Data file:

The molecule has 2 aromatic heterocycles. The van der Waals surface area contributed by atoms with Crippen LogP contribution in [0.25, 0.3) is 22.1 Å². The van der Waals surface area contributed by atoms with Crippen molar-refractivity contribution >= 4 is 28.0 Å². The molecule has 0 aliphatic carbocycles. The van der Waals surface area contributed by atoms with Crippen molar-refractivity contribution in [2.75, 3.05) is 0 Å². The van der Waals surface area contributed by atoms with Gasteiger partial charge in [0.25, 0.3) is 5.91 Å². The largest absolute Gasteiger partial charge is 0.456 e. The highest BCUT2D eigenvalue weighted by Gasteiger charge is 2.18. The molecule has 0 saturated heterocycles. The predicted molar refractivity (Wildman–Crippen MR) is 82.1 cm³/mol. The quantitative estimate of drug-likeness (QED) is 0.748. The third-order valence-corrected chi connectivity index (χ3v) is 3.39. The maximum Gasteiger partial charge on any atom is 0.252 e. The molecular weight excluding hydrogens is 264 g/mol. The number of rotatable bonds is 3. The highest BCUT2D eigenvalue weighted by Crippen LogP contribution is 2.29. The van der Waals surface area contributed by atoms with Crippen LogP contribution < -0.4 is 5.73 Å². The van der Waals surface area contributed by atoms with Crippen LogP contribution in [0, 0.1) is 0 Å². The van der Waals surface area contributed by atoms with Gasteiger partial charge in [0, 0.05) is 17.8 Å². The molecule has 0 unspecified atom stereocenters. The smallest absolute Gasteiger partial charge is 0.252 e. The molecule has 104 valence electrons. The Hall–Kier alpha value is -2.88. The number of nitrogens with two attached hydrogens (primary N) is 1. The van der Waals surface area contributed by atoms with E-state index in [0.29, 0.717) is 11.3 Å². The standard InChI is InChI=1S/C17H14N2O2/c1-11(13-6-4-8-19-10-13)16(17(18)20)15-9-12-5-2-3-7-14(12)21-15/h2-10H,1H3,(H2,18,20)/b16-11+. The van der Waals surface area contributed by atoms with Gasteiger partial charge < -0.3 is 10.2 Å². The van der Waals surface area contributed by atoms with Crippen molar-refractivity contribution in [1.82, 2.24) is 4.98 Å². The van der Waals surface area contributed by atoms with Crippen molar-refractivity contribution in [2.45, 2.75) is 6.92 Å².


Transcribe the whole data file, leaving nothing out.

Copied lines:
The molecule has 2 aromatic heterocycles. The van der Waals surface area contributed by atoms with Crippen LogP contribution in [0.25, 0.3) is 22.1 Å². The van der Waals surface area contributed by atoms with Crippen molar-refractivity contribution >= 4 is 28.0 Å². The molecule has 0 aliphatic carbocycles. The van der Waals surface area contributed by atoms with Crippen molar-refractivity contribution in [2.75, 3.05) is 0 Å². The van der Waals surface area contributed by atoms with Gasteiger partial charge in [0.25, 0.3) is 5.91 Å². The largest absolute Gasteiger partial charge is 0.456 e. The highest BCUT2D eigenvalue weighted by Gasteiger charge is 2.18. The molecule has 0 saturated heterocycles. The predicted molar refractivity (Wildman–Crippen MR) is 82.1 cm³/mol. The quantitative estimate of drug-likeness (QED) is 0.748. The third-order valence-corrected chi connectivity index (χ3v) is 3.39. The maximum Gasteiger partial charge on any atom is 0.252 e. The molecular weight excluding hydrogens is 264 g/mol. The number of rotatable bonds is 3. The highest BCUT2D eigenvalue weighted by Crippen LogP contribution is 2.29. The van der Waals surface area contributed by atoms with Crippen LogP contribution < -0.4 is 5.73 Å². The van der Waals surface area contributed by atoms with Crippen LogP contribution in [0, 0.1) is 0 Å². The van der Waals surface area contributed by atoms with Gasteiger partial charge in [0, 0.05) is 17.8 Å². The molecule has 0 unspecified atom stereocenters. The smallest absolute Gasteiger partial charge is 0.252 e. The molecule has 104 valence electrons. The Hall–Kier alpha value is -2.88. The number of nitrogens with two attached hydrogens (primary N) is 1. The van der Waals surface area contributed by atoms with E-state index in [0.29, 0.717) is 11.3 Å². The standard InChI is InChI=1S/C17H14N2O2/c1-11(13-6-4-8-19-10-13)16(17(18)20)15-9-12-5-2-3-7-14(12)21-15/h2-10H,1H3,(H2,18,20)/b16-11+. The van der Waals surface area contributed by atoms with Gasteiger partial charge < -0.3 is 10.2 Å². The van der Waals surface area contributed by atoms with Crippen molar-refractivity contribution in [1.82, 2.24) is 4.98 Å². The van der Waals surface area contributed by atoms with Crippen molar-refractivity contribution in [2.45, 2.75) is 6.92 Å².